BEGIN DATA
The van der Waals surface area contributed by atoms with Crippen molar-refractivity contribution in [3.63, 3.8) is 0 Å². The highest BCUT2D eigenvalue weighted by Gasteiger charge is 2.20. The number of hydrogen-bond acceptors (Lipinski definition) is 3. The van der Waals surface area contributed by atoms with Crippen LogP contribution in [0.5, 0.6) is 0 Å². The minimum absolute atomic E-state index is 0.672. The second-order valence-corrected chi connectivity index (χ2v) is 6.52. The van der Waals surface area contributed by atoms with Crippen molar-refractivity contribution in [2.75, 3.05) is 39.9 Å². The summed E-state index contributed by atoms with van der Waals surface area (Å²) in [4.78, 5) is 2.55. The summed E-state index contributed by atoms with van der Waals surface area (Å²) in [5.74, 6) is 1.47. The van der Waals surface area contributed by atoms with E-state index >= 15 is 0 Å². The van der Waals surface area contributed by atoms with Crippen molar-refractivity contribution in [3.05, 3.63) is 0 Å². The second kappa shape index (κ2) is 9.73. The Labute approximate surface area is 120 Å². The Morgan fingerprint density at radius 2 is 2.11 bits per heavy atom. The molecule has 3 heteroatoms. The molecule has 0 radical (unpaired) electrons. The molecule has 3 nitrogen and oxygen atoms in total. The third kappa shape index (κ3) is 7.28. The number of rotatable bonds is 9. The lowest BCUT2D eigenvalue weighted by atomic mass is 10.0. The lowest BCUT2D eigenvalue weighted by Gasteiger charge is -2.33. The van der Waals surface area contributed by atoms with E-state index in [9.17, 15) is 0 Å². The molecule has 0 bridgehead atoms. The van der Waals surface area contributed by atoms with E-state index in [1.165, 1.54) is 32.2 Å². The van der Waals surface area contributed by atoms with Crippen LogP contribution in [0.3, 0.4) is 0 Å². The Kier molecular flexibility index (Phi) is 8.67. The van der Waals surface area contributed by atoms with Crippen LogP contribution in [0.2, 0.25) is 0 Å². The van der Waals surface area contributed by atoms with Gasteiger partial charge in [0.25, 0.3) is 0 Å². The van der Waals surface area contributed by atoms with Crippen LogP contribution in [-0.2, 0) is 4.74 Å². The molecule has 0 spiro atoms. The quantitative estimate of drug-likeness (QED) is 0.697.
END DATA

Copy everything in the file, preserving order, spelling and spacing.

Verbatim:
The van der Waals surface area contributed by atoms with Crippen molar-refractivity contribution in [3.63, 3.8) is 0 Å². The highest BCUT2D eigenvalue weighted by Gasteiger charge is 2.20. The number of hydrogen-bond acceptors (Lipinski definition) is 3. The van der Waals surface area contributed by atoms with Crippen LogP contribution in [0.5, 0.6) is 0 Å². The minimum absolute atomic E-state index is 0.672. The second-order valence-corrected chi connectivity index (χ2v) is 6.52. The van der Waals surface area contributed by atoms with Crippen molar-refractivity contribution in [2.75, 3.05) is 39.9 Å². The summed E-state index contributed by atoms with van der Waals surface area (Å²) in [4.78, 5) is 2.55. The summed E-state index contributed by atoms with van der Waals surface area (Å²) in [5.74, 6) is 1.47. The van der Waals surface area contributed by atoms with E-state index >= 15 is 0 Å². The van der Waals surface area contributed by atoms with Crippen molar-refractivity contribution in [3.05, 3.63) is 0 Å². The second kappa shape index (κ2) is 9.73. The Labute approximate surface area is 120 Å². The Morgan fingerprint density at radius 2 is 2.11 bits per heavy atom. The molecule has 3 heteroatoms. The molecule has 0 radical (unpaired) electrons. The molecule has 3 nitrogen and oxygen atoms in total. The third kappa shape index (κ3) is 7.28. The number of rotatable bonds is 9. The lowest BCUT2D eigenvalue weighted by atomic mass is 10.0. The lowest BCUT2D eigenvalue weighted by Gasteiger charge is -2.33. The van der Waals surface area contributed by atoms with E-state index in [9.17, 15) is 0 Å². The molecule has 0 bridgehead atoms. The van der Waals surface area contributed by atoms with E-state index in [1.165, 1.54) is 32.2 Å². The van der Waals surface area contributed by atoms with Crippen LogP contribution in [0.3, 0.4) is 0 Å². The Kier molecular flexibility index (Phi) is 8.67. The van der Waals surface area contributed by atoms with Crippen LogP contribution in [0.2, 0.25) is 0 Å². The van der Waals surface area contributed by atoms with Gasteiger partial charge in [0.25, 0.3) is 0 Å². The van der Waals surface area contributed by atoms with Crippen LogP contribution in [-0.2, 0) is 4.74 Å². The molecule has 0 spiro atoms. The quantitative estimate of drug-likeness (QED) is 0.697.